American College Of Surgeons - Inspiring Quality: Highest Standards, Better Outcomes

New Crucial Literature: The Science You Need to Know

Literature selections curated by Lewis Flint, MD, FACS, and reviewed by the Bulletin Brief editorial board.

Journal of the American College of SurgeonsPair of JACS

Peer Review, in Review: Examining the Need for Improved Peer Review Process

Richmond BK, Welsh D. Education, Ethics and History: The Peer Review Process in the US. J Am Coll Surg. May 29, 2021 [Epub ahead of print].

Richmond and Welsh noted that peer review is regarded as an essential component of hospital quality improvement and is required for hospital accreditation by The Joint Commission. Although early work by Ernest Codman, MD, FACS, and the ACS emphasized recording of surgical outcomes and peer review based on accurate data as a means of quality improvement, universal adherence to these principles has not occurred.

Available data suggest that the current peer review process (PRP) is inconsistent, lacks standardization and is vulnerable to bias and abuse. Data cited by the authors show that malicious use of PRP occurs in at least 10 percent of peer review events. Factors contributing to a flawed PRP include inadequate resource allocation and bias. Too often, PRP is used to manage people rather than improve quality. Sham and malicious PRP events can lead to significant harm to surgeons and the institutions at which they work. Richmond and Welsh recommend renewed efforts to standardize PRP, educate peer reviewers and conduct PRP at the health system level for the purpose of quality improvement.

Can Mutant kRAS Be Detected Using Peritoneal Lavage in Patients with Pancreatic Ductal Adenocarcinoma?

Yonkus JA, Alva-Ruiz R, Abdelrahman AM, et al. Molecular Peritoneal Staging for Pancreatic Ductal Adenocarcinoma Using Mutant KRAS Droplet-Digital Polymerase Chain Reaction: Results of a Prospective Clinical Trial. J Am Coll Surg. May 20, 2021 [Epub ahead of print].

Peritoneal metastases are common in patients with pancreatic ductal adenocarcinoma (PDAC). Up to 33 percent of patients will develop peritoneal recurrence following curative pancreaticoduodenectomy. Most patients undergo pre-resection laparoscopy to detect peritoneal lesions that may not be detected on preoperative imaging studies. Accurate definition of patients at risk for peritoneal recurrence at the time of laparoscopy could improve staging and refine selection criteria for resection. Yonkus and coauthors noted that > 90 percent of PDAC harbor mutant kRAS; they conducted a prospective trial to determine feasibility of detecting kRAS mutant DNA using peritoneal lavage. kRAS DNA was detected in 70 patients who had clinically negative laparoscopy out of 136 patients enrolled in the trial. The authors concluded that detection of kRAS DNA using peritoneal lavage was feasible but additional long-term follow-up is necessary to determine whether detection of kRAS DNA will improve preoperative staging.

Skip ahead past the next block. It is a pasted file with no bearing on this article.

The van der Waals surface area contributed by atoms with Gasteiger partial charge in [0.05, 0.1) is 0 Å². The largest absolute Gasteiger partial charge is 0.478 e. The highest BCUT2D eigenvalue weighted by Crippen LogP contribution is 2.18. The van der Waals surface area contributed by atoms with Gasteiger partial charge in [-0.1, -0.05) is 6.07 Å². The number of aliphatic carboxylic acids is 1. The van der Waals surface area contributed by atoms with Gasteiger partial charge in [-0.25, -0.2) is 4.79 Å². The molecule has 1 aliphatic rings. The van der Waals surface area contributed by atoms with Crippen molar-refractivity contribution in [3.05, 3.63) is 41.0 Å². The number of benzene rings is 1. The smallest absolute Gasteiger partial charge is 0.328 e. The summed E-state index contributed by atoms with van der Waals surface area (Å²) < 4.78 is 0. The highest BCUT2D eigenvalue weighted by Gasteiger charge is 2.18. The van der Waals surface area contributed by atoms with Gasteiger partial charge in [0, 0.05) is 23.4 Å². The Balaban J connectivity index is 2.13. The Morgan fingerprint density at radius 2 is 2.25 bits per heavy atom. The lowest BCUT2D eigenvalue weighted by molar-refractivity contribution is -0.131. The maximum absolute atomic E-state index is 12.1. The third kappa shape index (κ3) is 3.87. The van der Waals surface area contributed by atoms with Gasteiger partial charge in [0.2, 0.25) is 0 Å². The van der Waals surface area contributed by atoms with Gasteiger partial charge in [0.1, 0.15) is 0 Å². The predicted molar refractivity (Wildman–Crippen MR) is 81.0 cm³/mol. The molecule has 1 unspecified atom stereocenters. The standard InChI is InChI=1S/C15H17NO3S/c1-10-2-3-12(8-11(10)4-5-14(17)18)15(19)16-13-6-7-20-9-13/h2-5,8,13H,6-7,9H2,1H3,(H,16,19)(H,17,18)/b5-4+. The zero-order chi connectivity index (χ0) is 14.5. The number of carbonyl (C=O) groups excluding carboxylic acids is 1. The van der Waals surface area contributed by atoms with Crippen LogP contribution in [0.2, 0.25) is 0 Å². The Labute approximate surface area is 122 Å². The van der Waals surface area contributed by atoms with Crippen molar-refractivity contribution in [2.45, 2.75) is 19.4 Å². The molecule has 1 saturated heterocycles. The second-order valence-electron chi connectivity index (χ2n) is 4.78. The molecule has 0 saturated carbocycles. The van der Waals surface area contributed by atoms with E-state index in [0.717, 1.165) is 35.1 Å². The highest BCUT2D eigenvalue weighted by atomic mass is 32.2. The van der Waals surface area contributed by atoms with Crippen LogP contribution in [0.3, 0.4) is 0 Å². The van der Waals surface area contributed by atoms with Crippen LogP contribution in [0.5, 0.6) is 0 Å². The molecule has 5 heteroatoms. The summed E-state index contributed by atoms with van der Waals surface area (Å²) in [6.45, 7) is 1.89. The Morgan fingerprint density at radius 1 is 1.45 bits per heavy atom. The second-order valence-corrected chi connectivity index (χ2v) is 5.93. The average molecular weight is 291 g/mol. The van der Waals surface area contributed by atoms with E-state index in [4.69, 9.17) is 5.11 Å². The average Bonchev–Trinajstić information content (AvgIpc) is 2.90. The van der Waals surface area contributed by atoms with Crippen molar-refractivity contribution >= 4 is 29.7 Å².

Other Article

Preparing to Manage the Difficult Airway to Prevent Complications

Heidegger T. Management of the Difficult Airway. N Engl J Med. 2021;384(19):1836-1847.

Available data suggest that complications of airway management occur in approximately one out of 5,500 elective surgery cases and that airway management complications are the most common causes of anesthesia-related deaths and permanent brain damage. Additional studies have suggested that significant airway management complications occur 35–55 times more often in the emergency department and intensive care units. Risk factors for difficult mask ventilation and difficult intubation include limited mouth opening, history of neck surgery or irradiation and presence of emesis or blood in the oropharynx; other risk factors are listed in a table included in the article.

The authors provide a clear algorithm for management of patients with anticipated difficult airway anatomy or problems with ventilation. Important steps include appropriate selection of patients for awake intubation and early selection of cricothyroidotomy for patients at high risk for inability to visualize the larynx for intubation or inability to ventilate with a mask. Additional guidance for management of extubation-associated complications is provided; surgeons are encouraged to review the full text of the article.